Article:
The 10 Best Hunting Knives
This wiki has been updated 13 times since it was first published in February of 2018. There are few tools as useful when you're out in the wild as a good hunting knife. These selections are sharp, durable, and capable of quickly and easily handling any tasks you ask of them, from field dressing and breaking down game to chopping and batoning kindling for a camp fire. Most of these are formidable enough to last for decades without losing their capabilities. When users buy our independently chosen editorial recommendations, we may earn commissions to help fund the Wiki. Skip to the best hunting knife on Amazon.
DiamondBlade Knives Summit With three mosaic pins and graceful curves, the Summit is a striking daily carry knife. Don't let though fool you into thinking it can't handle some serious field use, though. Its blade is made via a proprietary friction forging process that utilizes a differential heat treatment, resulting in an edge with excellent durability and impact resistance. diamondbladeknives.com
Case® Winkler Skinner The Winkler Skinner has a utilitarian design that has a focus on function and dependability. It features a flat ground, distal tapered trailing point blade that both retains its edge well and is easy to resharpen when needed. Plus, its black walnut handle fits comfortably in the palm. caseknives.com
August 05, 2020:
A hunting knife is really any knife that you can carry with you while out hunting and perhaps also generally in the wilderness. We decided that for the purposes of this category, we should include only fixed-blade knives. It is very common for hunters to carry at least two knives with them - a fixed blade on their belt or pack, and a folding knife in their pocket. I carry a Buck 119 on my belt and one of my folders in my pocket. The purpose of having a hunting knife is having a larger and tougher knife than folders that can also be used for many different tasks. Fixed-blade knives usually have larger blade profiles with much larger tangs which make them much more difficult to break since it eliminates a failure point at the locking mechanism. As such, I take fixed-blade knives to fill the role of hunting knife in the gear that you carry out with you.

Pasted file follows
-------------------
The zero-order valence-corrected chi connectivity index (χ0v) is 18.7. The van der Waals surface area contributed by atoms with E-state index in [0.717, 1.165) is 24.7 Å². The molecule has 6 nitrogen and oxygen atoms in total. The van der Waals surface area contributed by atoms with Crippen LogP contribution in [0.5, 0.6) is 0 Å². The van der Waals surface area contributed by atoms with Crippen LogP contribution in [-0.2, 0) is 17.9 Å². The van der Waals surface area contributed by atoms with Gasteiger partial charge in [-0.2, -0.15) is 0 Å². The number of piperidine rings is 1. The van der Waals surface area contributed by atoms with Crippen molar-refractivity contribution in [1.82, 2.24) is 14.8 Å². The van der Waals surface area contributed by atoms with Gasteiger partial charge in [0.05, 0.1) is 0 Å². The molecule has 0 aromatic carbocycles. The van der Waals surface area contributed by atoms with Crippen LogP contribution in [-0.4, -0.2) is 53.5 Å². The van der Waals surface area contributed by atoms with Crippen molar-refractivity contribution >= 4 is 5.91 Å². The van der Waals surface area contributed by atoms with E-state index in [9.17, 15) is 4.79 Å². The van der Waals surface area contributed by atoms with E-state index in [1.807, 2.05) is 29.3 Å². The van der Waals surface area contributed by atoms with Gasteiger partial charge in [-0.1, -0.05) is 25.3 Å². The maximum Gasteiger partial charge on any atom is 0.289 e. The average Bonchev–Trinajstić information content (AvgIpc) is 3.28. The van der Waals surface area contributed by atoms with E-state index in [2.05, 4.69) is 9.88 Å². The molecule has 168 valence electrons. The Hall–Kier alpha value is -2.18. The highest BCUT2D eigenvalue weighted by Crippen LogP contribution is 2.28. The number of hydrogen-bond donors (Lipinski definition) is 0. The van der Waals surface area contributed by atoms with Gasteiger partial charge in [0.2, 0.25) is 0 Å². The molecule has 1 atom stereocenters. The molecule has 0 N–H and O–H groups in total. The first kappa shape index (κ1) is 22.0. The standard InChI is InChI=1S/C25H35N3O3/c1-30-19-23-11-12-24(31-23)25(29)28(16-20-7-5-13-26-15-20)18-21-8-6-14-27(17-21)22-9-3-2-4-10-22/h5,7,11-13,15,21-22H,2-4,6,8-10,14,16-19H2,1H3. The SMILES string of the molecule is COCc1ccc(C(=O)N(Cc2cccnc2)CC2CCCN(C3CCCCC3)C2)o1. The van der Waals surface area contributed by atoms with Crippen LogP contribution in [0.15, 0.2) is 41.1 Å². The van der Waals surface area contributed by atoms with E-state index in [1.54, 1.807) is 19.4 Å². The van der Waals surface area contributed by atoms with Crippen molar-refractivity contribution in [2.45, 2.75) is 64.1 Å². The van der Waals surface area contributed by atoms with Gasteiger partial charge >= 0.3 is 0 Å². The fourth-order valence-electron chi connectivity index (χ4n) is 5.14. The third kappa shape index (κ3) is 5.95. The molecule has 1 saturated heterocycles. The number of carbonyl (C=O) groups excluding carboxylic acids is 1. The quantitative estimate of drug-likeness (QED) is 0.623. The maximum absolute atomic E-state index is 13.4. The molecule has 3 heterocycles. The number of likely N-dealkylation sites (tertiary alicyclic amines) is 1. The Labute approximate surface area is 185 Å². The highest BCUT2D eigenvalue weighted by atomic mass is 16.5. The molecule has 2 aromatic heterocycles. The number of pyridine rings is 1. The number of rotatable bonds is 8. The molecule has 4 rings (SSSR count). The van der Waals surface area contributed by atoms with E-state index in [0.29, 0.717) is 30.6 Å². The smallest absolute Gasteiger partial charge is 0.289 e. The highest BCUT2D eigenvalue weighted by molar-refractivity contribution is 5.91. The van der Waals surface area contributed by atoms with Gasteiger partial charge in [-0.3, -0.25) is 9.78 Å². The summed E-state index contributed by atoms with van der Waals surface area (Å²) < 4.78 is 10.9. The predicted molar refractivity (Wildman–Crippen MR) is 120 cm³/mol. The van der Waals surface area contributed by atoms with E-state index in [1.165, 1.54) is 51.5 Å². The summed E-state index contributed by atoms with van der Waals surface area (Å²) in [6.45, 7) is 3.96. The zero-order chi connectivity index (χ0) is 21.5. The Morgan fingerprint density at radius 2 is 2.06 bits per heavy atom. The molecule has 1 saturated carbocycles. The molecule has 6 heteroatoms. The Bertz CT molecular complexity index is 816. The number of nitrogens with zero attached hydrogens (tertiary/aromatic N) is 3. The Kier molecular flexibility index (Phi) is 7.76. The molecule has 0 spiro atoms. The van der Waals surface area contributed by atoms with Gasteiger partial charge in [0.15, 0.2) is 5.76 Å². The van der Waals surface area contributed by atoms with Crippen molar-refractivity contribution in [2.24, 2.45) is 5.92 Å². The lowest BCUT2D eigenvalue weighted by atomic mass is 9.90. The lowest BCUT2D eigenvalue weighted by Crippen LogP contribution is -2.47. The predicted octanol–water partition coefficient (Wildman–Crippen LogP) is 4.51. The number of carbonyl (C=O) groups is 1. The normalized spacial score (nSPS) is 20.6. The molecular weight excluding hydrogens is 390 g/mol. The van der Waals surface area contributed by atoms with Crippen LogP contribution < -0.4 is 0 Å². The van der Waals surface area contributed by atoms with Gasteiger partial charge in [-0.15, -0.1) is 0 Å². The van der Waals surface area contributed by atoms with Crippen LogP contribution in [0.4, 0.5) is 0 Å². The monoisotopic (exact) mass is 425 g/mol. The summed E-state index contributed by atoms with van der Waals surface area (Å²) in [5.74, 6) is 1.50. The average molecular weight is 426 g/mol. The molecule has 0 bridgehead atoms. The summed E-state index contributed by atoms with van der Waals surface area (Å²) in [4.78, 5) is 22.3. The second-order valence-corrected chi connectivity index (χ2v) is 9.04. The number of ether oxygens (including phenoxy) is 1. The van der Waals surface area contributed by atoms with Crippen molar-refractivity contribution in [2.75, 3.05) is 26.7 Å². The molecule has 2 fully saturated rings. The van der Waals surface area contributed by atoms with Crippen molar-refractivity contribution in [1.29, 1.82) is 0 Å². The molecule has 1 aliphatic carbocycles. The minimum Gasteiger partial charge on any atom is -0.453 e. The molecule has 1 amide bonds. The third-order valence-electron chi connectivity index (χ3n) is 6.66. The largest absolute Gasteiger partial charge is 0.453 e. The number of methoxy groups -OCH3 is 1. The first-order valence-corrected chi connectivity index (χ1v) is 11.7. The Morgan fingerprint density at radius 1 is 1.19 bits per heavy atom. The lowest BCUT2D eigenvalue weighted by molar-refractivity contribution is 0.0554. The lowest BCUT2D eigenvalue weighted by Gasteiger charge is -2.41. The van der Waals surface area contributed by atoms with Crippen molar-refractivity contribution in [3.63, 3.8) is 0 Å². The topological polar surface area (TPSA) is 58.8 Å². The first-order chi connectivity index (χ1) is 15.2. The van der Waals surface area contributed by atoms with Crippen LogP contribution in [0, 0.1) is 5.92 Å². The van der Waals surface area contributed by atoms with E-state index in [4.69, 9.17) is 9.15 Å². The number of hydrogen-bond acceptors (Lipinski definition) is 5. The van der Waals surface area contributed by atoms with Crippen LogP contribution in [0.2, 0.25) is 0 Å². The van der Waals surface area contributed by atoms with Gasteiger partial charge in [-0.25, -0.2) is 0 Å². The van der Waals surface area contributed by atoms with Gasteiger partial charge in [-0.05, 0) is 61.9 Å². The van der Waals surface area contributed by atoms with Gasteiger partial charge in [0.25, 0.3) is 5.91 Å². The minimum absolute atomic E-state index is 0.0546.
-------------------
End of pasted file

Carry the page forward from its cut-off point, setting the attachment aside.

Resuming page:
Both the Buck 119 and the Tops Silent Hero are excellent hunting knives. I like the beefier handle on the 119 but others enjoy the slim scales and the lighter weight on the Silent Hero. Both the micarta and the phenolic handles are extremely durable handle materials. Both take a quick edge with a pocket sharpener. You'll have to hold each in your hand to determine which you'll be most comfortable with.
September 15, 2019:
Every huntsman knows the value of a good knife. There is nothing worse than carrying a poor-quality blade with you and having it experience some form of catastrophic failure in the field. Not only can this be dangerous, but it also leaves you without a way to skin your catch, cut meat, hack through brush, or whatever else you may need to do. Because we never want you to find yourself in that position, we focused on only including blades that have proven themselves in real world use.
If versatility is what you are after, there are few choices better than the Woodman's Pal 2.0. Though it may have an unusual design, it is well-suited to a variety of tasks, from chopping through brush to splitting small logs to clearing a campground. It is definitely a smart choice if you will be blazing trails through dense foliage.
Those who prefer something a bit smaller may want to look at the Ka-Bar Game Hook, Benchmade North Fork, Buck Knives 113 Ranger, and Benchmade Hidden Canyon, all of which have a three-inch or shorter blade and are light enough as to barely be noticeable when worn on a belt.
The Tops Silent Hero would be just as suitable for the hunter as the outdoor survivalist. Anyone who has ever owned a knife from this company can attest to their quality and durability. This model's 5-5/8-inch blade puts it on the larger side of hunting knives, but makes it a beast when it comes to cutting brush or hacking through bone.
While some of these models can certainly handle some basic chopping, especially the aforementioned Woodman's Pal 2.0, if you want something that will work a bit better for cutting firewood, you may want to check out our list of hunting axes.